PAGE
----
Daughters of narcissist mothers try hard to gain their mother’s love and approval. But, are never able to please her. The things narcissistic mothers say, make daughters feel they are not good enough, no matter what they do. Read on to know why.
Not good enough. That was what I thought about myself. I was never good enough.
When I was growing up I had this chorus inside my head. Particularly, from my teenage years into adulthood.
It was the background noise to everything I ever did or said.
Voices that drowned all other thoughts out and would never give me a break.
You’re not good enough
That was the general gist of what they’d say.
I never felt good enough.
When I started to have lucky breaks in my television career I kept wondering when I was going to get found out.
Related: What is Imposter Syndrome?
That I didn’t know what I was doing. I was more stupid than I was making myself out to be. I was an impostor who didn’t deserve to be there.
I went on to have success three times over.
As a TV actress. A TV reporter and Foreign Correspondent. Then, as a TV documentary producer.
Throughout all these careers, I felt a failure.
I was not feeling good enough. I still have moments, despite all I have achieved, where I feel that now.
Will I ever be good enough?
Why is it that some of us have this hole inside? An emptiness. A feeling of not belonging?
Where does this come from? This emotional loneliness?
The fear of not being good enough? We’re unworthy, unlovable?
Do you know what I mean? Are you never good enough?
It comes from our childhood. When our parents neglected our emotional needs. (They might have looked after you well in all other ways, just not able to cope with your emotions).
In my last post, I talked about emotionally immature parents. This time I am going to talk about narcissistic mothers. Specifically, narcissist mothers and their daughters.
This book by Karyl McBride, PhD inspired me:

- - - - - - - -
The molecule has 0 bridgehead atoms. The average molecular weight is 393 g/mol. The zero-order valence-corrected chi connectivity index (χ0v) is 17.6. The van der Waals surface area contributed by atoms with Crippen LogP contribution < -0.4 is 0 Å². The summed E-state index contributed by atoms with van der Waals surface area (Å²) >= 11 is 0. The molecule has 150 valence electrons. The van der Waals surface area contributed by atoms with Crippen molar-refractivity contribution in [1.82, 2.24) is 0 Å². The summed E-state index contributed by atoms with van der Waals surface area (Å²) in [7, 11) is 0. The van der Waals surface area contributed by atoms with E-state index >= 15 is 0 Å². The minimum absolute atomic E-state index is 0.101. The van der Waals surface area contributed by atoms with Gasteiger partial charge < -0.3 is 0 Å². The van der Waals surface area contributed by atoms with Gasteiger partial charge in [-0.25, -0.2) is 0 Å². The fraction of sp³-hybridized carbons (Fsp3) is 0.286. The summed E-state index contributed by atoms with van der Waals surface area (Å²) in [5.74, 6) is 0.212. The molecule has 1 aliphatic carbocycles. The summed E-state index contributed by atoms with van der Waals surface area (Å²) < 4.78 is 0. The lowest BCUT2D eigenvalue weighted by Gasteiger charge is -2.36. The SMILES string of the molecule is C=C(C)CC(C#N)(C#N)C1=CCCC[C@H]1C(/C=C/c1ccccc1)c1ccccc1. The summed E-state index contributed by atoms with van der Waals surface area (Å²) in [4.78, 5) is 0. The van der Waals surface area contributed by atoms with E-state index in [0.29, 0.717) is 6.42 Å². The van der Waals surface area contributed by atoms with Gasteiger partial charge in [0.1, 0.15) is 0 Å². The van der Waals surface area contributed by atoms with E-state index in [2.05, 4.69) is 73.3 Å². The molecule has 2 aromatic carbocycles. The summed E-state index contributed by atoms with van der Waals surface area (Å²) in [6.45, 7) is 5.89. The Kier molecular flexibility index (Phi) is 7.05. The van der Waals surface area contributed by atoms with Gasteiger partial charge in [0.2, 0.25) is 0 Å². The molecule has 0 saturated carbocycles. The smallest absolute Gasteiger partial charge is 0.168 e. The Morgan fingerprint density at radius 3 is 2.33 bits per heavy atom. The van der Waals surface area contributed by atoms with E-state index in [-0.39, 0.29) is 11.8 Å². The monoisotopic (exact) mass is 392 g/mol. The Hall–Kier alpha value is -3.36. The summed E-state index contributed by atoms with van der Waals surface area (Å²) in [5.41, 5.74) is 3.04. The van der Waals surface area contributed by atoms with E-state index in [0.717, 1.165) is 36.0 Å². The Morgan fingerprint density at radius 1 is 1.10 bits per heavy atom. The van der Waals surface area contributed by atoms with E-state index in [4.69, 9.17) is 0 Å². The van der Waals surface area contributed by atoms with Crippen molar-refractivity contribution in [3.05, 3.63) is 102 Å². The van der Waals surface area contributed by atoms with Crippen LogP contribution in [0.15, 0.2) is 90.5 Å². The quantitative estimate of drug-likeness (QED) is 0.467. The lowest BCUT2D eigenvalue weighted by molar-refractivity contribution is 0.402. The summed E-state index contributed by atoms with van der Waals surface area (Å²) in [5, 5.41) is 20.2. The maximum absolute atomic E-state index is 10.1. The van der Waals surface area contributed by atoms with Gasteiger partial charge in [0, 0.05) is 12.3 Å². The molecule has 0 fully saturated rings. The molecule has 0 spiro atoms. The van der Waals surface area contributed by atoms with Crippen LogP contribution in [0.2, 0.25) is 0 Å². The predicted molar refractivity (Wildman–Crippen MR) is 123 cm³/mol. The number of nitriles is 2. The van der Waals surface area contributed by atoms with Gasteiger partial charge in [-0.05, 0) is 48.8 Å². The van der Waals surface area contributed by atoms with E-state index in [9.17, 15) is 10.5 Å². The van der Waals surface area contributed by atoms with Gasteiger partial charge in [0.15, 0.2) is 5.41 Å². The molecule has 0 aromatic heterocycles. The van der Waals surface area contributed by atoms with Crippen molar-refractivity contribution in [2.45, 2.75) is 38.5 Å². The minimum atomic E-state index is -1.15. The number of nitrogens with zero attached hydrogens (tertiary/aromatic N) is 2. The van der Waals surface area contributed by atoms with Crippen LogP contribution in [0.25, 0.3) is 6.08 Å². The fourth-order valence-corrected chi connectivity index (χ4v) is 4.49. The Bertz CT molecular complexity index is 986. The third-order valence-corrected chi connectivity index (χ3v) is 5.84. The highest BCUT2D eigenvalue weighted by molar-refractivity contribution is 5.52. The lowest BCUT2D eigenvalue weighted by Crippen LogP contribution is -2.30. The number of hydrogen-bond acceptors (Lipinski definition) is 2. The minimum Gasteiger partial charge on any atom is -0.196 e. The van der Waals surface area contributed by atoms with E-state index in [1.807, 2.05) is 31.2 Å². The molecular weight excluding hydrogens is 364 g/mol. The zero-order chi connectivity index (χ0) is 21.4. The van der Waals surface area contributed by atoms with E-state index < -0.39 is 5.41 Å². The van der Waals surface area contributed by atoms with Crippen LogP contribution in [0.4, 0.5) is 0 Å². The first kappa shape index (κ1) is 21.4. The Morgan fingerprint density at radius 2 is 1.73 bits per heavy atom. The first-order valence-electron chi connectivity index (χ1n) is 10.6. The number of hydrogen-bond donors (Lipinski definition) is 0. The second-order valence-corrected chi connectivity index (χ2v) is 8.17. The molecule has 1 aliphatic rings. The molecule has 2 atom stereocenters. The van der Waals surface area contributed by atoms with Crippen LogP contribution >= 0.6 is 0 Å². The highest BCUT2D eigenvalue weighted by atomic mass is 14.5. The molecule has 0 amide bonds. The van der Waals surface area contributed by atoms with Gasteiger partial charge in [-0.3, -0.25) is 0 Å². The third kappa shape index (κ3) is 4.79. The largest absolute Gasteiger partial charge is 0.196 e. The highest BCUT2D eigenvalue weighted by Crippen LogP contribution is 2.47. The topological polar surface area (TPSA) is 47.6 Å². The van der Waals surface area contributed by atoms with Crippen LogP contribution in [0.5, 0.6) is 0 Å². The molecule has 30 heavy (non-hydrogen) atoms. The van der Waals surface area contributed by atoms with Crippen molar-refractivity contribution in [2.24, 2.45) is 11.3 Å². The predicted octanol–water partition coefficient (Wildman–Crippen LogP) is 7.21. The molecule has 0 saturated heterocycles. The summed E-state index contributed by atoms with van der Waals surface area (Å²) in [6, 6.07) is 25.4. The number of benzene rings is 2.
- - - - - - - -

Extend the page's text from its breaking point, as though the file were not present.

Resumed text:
If this sounds like you, then I urge you to read it.
Here, I’ll summarise what it’s about:
As young girls, we look to our mothers as the ones to guide us into womanhood. To help us determine our worth.
But what if our mother is emotionally needy and self-absorbed and can’t give us unconditional love or emotional support?
She may look after our physical needs but abandon us emotionally.
Does your mother have narcissistic tendencies? Some questions to ask yourself are these:
1. When you try to discuss life issues with her, does she change the subject, or push it away? 2. Does she top your feelings with those of her own? 3. Does she act jealous of you? 4. Does she compete with you? 5. Does she lack empathy for your feelings? 6. Does she support only things that make her look good as a mother and ignore those that don’t? 7. Have you felt a lack of emotional closeness with her? 8. Does she know the real you? 9. Does she only do nice things for you when others are able to see, but neglect you at home? 10. When something happens (say, you get divorced) does she react how it will affect her? Not how it makes you feel? 11. Is she overly conscious of what others think? 12. Does she deny her own feelings? 13. Does she blame things on you, rather than be responsible for her own feelings or actions. Tell you ‘you’re too sensitive’, for example? 14. Does she hurt easily and carry a grudge for a long time without resolving the problem? 15. Do you feel like you’re a slave to your mother? 16. Do you feel responsible for her ailments, sickness or stress levels? 17. Did you take care of her physical needs as a child? 18. Is she critical of you? 19. Are you shamed by her? 20. Does the world revolve around her? 21. Does she want to control your choices? 22. Is she controlling and flip from being a victim to a martyr and back again? 23. Does everything have to be her way as the only way? 24. Have you ever wondered if she even likes you or loves you?